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Three provincial candidates speak at a forum event in Port Perry

DAN CEARNS, The Standard

SCUGOG: Durham riding residents heard from three provincial election candidates during a forum event, held at Canterbury Hall in Port Perry’s Canterbury Commons, on Monday, May 16th.

The event was put on by the Scugog Chamber of Commerce and sponsored by the Durham Region Association of Realtors and the Durham Region Home Builders Association. The participating candidates were Granville Anderson of the Liberal Party, Todd McCarthy of the Conservative Party and Chris Borgia of the NDP.

Each candidate was first given an opportunity to provide opening remarks.

Mr. Anderson targeted his remarks at small business owners, “I know the sacrifice you all make. I know the hardship the pandemic has caused for all of you. Our platform is going to try to make life a lot easier for you, and I’m going to work with you, hopefully, after June 2nd, to put programs in place to enhance businesses and enrich businesses. Because that is what this community needs to grow and succeed.”

Mr. Anderson also noted a number of local projects he wants to help, if elected, including the rehabilitation of Port Perry’s roads and the waterfront development project.

In his remarks, Mr. Borgia stated, affordability is one of the biggest concerns he has in Ontario, “I’ve watched, as the cost of living has skyrocketed and is out of reach to my generation and many generations to come. I feel like the country built by the greatest generation doesn’t exist anymore.”

Mr. McCarthy used his remarks to provide voters with some background on himself as a candidate, “I run as a citizen. I am a fellow citizen like you. I have held public office as a school trustee of the [Durham Catholic District School Board]. I’ve been a deputy judge at the Oshawa courthouse. I’ve been a trial lawyer, founding the firm of Flaherty McCarthy with the late honourable Jim Flaherty. And in that context, I’ve been an advocate for our fellow citizens in the community.”

One of the candidates’ questions was, what would they do to help provide affordable housing for young homebuyers.

“I know the stress and hardship, especially for young people, to find somewhere to live which is affordable. What we need is a diverse mix [of housing]. As chair of [the] planning and development committee in Clarington, it is my focus to ensure applications which come from developers are working to strike a balance. Make no mistake, there are a number of things that contribute to the problem, and we are prepared to deal with them as a government,” Mr. Anderson said.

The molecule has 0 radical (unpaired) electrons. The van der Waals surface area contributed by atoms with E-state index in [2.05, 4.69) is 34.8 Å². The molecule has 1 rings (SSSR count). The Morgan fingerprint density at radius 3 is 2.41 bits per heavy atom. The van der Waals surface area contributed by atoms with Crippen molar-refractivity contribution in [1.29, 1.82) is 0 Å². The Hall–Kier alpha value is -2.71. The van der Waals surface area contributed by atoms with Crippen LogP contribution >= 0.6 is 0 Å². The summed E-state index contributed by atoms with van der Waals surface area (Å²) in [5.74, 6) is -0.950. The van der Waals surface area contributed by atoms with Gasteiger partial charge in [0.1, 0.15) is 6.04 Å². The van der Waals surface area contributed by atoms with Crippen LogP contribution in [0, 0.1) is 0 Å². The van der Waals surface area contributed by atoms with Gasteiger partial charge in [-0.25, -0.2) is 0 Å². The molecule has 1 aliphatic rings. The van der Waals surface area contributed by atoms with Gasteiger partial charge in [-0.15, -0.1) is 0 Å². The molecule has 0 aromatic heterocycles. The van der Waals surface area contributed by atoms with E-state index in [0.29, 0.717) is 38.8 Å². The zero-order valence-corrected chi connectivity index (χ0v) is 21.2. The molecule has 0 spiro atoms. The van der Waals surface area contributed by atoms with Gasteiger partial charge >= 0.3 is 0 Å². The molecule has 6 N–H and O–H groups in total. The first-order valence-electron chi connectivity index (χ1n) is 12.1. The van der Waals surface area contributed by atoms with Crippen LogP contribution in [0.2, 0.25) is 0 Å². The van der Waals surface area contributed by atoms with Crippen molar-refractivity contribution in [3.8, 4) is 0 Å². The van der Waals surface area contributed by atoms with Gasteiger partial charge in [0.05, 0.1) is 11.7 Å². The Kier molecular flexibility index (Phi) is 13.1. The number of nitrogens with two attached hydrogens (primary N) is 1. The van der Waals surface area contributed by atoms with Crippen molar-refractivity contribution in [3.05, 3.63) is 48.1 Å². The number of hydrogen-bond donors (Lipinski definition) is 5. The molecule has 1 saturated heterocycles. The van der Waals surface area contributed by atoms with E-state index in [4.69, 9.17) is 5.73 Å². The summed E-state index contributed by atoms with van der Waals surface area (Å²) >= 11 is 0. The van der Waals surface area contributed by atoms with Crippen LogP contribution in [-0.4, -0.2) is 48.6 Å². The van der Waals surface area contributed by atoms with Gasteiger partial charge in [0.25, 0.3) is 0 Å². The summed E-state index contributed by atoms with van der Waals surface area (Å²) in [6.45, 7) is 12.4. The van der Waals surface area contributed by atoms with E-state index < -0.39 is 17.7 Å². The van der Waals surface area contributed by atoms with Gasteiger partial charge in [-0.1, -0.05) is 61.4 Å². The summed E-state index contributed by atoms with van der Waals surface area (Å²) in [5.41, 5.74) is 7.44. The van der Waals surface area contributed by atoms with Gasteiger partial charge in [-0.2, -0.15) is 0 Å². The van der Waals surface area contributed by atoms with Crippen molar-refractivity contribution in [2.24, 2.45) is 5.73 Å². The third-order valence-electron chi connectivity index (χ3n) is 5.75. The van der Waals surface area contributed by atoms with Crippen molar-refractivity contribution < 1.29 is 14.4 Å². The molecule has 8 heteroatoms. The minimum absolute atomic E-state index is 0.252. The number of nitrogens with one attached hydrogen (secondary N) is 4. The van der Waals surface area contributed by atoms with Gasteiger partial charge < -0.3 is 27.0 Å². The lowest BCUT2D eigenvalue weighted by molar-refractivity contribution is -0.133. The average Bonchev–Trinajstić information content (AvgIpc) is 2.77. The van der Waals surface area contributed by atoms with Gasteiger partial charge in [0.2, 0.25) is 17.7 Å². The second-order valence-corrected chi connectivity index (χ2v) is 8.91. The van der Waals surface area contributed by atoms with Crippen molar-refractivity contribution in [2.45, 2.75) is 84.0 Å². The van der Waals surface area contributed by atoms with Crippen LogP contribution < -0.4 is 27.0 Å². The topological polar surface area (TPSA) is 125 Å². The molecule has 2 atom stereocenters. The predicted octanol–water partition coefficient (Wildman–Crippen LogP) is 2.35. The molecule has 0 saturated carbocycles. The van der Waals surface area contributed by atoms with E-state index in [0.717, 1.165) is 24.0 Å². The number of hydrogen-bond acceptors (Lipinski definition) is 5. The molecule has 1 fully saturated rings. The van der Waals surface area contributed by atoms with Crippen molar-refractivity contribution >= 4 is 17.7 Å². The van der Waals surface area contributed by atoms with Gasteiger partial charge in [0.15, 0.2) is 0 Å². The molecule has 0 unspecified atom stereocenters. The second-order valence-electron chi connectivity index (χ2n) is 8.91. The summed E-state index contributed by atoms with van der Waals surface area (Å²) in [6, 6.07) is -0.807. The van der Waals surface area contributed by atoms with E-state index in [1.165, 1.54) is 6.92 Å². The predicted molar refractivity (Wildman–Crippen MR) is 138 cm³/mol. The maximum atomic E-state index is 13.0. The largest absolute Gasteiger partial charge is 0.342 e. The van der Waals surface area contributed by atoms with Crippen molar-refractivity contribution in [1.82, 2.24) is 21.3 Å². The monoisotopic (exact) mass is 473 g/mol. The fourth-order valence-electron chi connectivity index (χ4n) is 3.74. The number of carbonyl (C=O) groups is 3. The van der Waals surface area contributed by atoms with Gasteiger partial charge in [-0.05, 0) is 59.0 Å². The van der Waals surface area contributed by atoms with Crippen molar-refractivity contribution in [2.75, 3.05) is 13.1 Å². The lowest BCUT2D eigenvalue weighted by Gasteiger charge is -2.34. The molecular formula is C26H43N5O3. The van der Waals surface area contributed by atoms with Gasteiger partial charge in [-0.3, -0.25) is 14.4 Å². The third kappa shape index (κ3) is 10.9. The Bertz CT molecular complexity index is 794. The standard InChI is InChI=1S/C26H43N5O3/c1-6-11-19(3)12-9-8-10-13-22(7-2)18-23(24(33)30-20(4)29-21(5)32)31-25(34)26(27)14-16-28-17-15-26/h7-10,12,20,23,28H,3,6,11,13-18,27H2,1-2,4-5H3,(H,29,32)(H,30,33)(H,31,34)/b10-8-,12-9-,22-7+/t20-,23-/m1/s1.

Mr. Borgia stated, the NDP has the only “realistic plan to fix what is broken.”

“We know housing is a human right. We’ll help, by giving young people 10 percent of the purchase price for a down payment. We’ll increase the supply of housing options which are affordable. But this also includes aligning it with the growth of transit investments and updating zoning rules to enable the construction of more affordable housing,” he explained.

Mr. McCarthy felt there was one major root cause of this issue. “The big issue is supply. We just don’t have enough homes,” he said. “We’re not just talking about building new homes. In the past year alone, we had 100,000 new homes start construction in Ontario. That’s the highest figure for new home starts in 30 years.”

The candidates were also asked about lessons learned from the COVID-19 pandemic.

“Our commitment to 30,000 new long-term care living spaces is exactly what we need: a dignified and supportive environment with one on one care going forward, and new positions for PSWs and nurses, well paid, to support our loving seniors,” Mr. McCarthy said.

Mr. Anderson said, the key to helping the province grow, following the pandemic, is “appropriate and targeted investments to areas that require it.” He also noted, the province has lost a lot of nurses, and a Liberal government would work to recruit new nurses.

Mr. Borgia discussed investing in the healthcare sector. “You can’t make cuts to public health and expect it to stand up to a crisis. We hope to reverse those cuts, hire more nurses and PSWs, and make our healthcare system more resilient to future emergencies,” he stated.

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